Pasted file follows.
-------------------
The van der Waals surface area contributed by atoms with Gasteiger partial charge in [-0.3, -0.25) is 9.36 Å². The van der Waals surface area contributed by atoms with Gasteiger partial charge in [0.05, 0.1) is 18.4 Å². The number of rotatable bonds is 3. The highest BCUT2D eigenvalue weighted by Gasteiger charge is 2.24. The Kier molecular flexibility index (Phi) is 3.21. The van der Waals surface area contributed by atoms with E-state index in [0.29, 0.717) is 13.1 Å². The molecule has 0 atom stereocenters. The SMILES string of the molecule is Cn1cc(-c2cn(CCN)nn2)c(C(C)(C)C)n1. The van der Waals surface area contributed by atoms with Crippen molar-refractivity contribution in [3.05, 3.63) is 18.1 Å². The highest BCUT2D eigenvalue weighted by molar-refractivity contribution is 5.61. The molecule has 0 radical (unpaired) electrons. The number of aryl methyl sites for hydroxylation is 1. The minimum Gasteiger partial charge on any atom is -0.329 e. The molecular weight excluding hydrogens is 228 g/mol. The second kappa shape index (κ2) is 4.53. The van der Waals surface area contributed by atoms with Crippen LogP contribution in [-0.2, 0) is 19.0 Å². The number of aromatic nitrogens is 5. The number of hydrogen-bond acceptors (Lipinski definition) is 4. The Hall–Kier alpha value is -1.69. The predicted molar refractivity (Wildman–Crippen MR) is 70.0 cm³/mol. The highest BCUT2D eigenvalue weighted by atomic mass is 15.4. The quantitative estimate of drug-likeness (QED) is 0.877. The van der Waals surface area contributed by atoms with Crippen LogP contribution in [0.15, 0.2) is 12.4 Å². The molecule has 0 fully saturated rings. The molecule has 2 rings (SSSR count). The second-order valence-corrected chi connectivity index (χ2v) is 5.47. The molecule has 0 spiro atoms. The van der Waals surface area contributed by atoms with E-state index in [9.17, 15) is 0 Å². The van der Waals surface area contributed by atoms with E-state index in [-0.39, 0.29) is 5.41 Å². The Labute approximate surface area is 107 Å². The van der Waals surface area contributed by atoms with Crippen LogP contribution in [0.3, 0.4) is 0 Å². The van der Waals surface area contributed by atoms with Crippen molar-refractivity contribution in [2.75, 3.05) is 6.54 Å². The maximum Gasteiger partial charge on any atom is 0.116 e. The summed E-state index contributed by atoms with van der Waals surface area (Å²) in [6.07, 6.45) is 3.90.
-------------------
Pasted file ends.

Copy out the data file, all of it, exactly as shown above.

The van der Waals surface area contributed by atoms with Gasteiger partial charge in [-0.3, -0.25) is 9.36 Å². The van der Waals surface area contributed by atoms with Gasteiger partial charge in [0.05, 0.1) is 18.4 Å². The number of rotatable bonds is 3. The highest BCUT2D eigenvalue weighted by Gasteiger charge is 2.24. The Kier molecular flexibility index (Phi) is 3.21. The van der Waals surface area contributed by atoms with E-state index in [0.29, 0.717) is 13.1 Å². The molecule has 0 atom stereocenters. The SMILES string of the molecule is Cn1cc(-c2cn(CCN)nn2)c(C(C)(C)C)n1. The van der Waals surface area contributed by atoms with Crippen molar-refractivity contribution in [3.05, 3.63) is 18.1 Å². The highest BCUT2D eigenvalue weighted by molar-refractivity contribution is 5.61. The molecule has 0 radical (unpaired) electrons. The number of aryl methyl sites for hydroxylation is 1. The minimum Gasteiger partial charge on any atom is -0.329 e. The molecular weight excluding hydrogens is 228 g/mol. The second kappa shape index (κ2) is 4.53. The van der Waals surface area contributed by atoms with Crippen LogP contribution in [-0.2, 0) is 19.0 Å². The number of aromatic nitrogens is 5. The number of hydrogen-bond acceptors (Lipinski definition) is 4. The Hall–Kier alpha value is -1.69. The predicted molar refractivity (Wildman–Crippen MR) is 70.0 cm³/mol. The highest BCUT2D eigenvalue weighted by atomic mass is 15.4. The quantitative estimate of drug-likeness (QED) is 0.877. The van der Waals surface area contributed by atoms with Crippen LogP contribution in [0.15, 0.2) is 12.4 Å². The molecule has 0 fully saturated rings. The molecule has 2 rings (SSSR count). The second-order valence-corrected chi connectivity index (χ2v) is 5.47. The molecule has 0 spiro atoms. The van der Waals surface area contributed by atoms with E-state index in [9.17, 15) is 0 Å². The van der Waals surface area contributed by atoms with E-state index in [-0.39, 0.29) is 5.41 Å². The Labute approximate surface area is 107 Å². The van der Waals surface area contributed by atoms with Crippen LogP contribution in [0.3, 0.4) is 0 Å². The van der Waals surface area contributed by atoms with Crippen molar-refractivity contribution in [2.75, 3.05) is 6.54 Å². The maximum Gasteiger partial charge on any atom is 0.116 e. The summed E-state index contributed by atoms with van der Waals surface area (Å²) in [6.07, 6.45) is 3.90.